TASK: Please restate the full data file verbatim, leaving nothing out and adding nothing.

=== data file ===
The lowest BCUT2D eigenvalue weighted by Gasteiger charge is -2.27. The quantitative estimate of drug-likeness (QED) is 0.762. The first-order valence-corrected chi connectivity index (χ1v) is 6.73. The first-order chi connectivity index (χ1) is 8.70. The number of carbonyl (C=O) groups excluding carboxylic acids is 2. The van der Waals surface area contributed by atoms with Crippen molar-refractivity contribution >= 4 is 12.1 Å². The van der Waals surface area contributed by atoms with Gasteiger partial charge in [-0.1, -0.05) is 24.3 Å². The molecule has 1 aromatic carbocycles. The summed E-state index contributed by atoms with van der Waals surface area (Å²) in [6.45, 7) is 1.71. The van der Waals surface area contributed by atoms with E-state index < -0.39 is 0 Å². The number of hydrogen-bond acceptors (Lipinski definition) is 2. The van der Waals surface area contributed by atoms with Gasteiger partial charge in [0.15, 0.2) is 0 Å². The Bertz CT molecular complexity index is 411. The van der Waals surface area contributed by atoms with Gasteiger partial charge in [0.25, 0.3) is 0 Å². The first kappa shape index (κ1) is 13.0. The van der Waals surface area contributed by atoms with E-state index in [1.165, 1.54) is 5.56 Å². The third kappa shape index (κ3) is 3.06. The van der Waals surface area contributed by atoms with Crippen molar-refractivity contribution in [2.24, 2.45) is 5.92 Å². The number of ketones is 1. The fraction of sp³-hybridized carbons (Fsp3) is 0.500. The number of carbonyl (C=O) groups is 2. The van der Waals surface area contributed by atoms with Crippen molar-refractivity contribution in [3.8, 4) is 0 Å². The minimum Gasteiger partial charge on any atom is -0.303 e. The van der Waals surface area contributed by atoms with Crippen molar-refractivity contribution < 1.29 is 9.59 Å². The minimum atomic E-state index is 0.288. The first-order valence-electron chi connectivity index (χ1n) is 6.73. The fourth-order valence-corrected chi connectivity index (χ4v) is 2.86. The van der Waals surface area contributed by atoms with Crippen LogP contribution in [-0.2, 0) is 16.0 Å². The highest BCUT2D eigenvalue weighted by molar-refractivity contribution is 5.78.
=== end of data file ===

The lowest BCUT2D eigenvalue weighted by Gasteiger charge is -2.27. The quantitative estimate of drug-likeness (QED) is 0.762. The first-order valence-corrected chi connectivity index (χ1v) is 6.73. The first-order chi connectivity index (χ1) is 8.70. The number of carbonyl (C=O) groups excluding carboxylic acids is 2. The van der Waals surface area contributed by atoms with Crippen molar-refractivity contribution >= 4 is 12.1 Å². The van der Waals surface area contributed by atoms with Gasteiger partial charge in [-0.1, -0.05) is 24.3 Å². The molecule has 1 aromatic carbocycles. The summed E-state index contributed by atoms with van der Waals surface area (Å²) in [6.45, 7) is 1.71. The van der Waals surface area contributed by atoms with E-state index < -0.39 is 0 Å². The number of hydrogen-bond acceptors (Lipinski definition) is 2. The van der Waals surface area contributed by atoms with Gasteiger partial charge in [0.15, 0.2) is 0 Å². The Bertz CT molecular complexity index is 411. The van der Waals surface area contributed by atoms with Gasteiger partial charge in [0.25, 0.3) is 0 Å². The first kappa shape index (κ1) is 13.0. The van der Waals surface area contributed by atoms with E-state index in [1.165, 1.54) is 5.56 Å². The third kappa shape index (κ3) is 3.06. The van der Waals surface area contributed by atoms with Crippen molar-refractivity contribution in [2.24, 2.45) is 5.92 Å². The number of ketones is 1. The fraction of sp³-hybridized carbons (Fsp3) is 0.500. The number of carbonyl (C=O) groups is 2. The van der Waals surface area contributed by atoms with Crippen molar-refractivity contribution in [3.8, 4) is 0 Å². The minimum Gasteiger partial charge on any atom is -0.303 e. The van der Waals surface area contributed by atoms with Crippen molar-refractivity contribution < 1.29 is 9.59 Å². The minimum atomic E-state index is 0.288. The first-order valence-electron chi connectivity index (χ1n) is 6.73. The fourth-order valence-corrected chi connectivity index (χ4v) is 2.86. The van der Waals surface area contributed by atoms with Crippen LogP contribution in [-0.2, 0) is 16.0 Å². The highest BCUT2D eigenvalue weighted by molar-refractivity contribution is 5.78.